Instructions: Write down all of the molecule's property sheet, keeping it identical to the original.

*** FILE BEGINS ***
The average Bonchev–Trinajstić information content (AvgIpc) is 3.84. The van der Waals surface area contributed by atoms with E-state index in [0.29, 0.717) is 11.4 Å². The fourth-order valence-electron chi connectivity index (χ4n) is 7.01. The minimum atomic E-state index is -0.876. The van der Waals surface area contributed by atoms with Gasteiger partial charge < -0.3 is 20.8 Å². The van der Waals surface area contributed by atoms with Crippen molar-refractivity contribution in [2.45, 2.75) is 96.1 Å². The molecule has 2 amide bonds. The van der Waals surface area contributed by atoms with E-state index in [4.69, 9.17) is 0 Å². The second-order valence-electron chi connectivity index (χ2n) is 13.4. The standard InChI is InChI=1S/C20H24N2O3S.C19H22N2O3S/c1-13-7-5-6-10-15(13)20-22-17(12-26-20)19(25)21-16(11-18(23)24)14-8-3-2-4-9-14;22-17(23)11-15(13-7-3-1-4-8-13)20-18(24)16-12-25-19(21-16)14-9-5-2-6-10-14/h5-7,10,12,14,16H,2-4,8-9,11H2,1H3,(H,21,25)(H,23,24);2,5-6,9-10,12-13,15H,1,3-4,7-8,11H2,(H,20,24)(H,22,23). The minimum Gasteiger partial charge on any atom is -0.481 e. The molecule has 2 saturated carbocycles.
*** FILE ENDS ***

The average Bonchev–Trinajstić information content (AvgIpc) is 3.84. The van der Waals surface area contributed by atoms with E-state index in [0.29, 0.717) is 11.4 Å². The fourth-order valence-electron chi connectivity index (χ4n) is 7.01. The minimum atomic E-state index is -0.876. The van der Waals surface area contributed by atoms with Gasteiger partial charge < -0.3 is 20.8 Å². The van der Waals surface area contributed by atoms with Crippen molar-refractivity contribution in [2.45, 2.75) is 96.1 Å². The molecule has 2 amide bonds. The van der Waals surface area contributed by atoms with E-state index in [4.69, 9.17) is 0 Å². The second-order valence-electron chi connectivity index (χ2n) is 13.4. The standard InChI is InChI=1S/C20H24N2O3S.C19H22N2O3S/c1-13-7-5-6-10-15(13)20-22-17(12-26-20)19(25)21-16(11-18(23)24)14-8-3-2-4-9-14;22-17(23)11-15(13-7-3-1-4-8-13)20-18(24)16-12-25-19(21-16)14-9-5-2-6-10-14/h5-7,10,12,14,16H,2-4,8-9,11H2,1H3,(H,21,25)(H,23,24);2,5-6,9-10,12-13,15H,1,3-4,7-8,11H2,(H,20,24)(H,22,23). The minimum Gasteiger partial charge on any atom is -0.481 e. The molecule has 2 saturated carbocycles.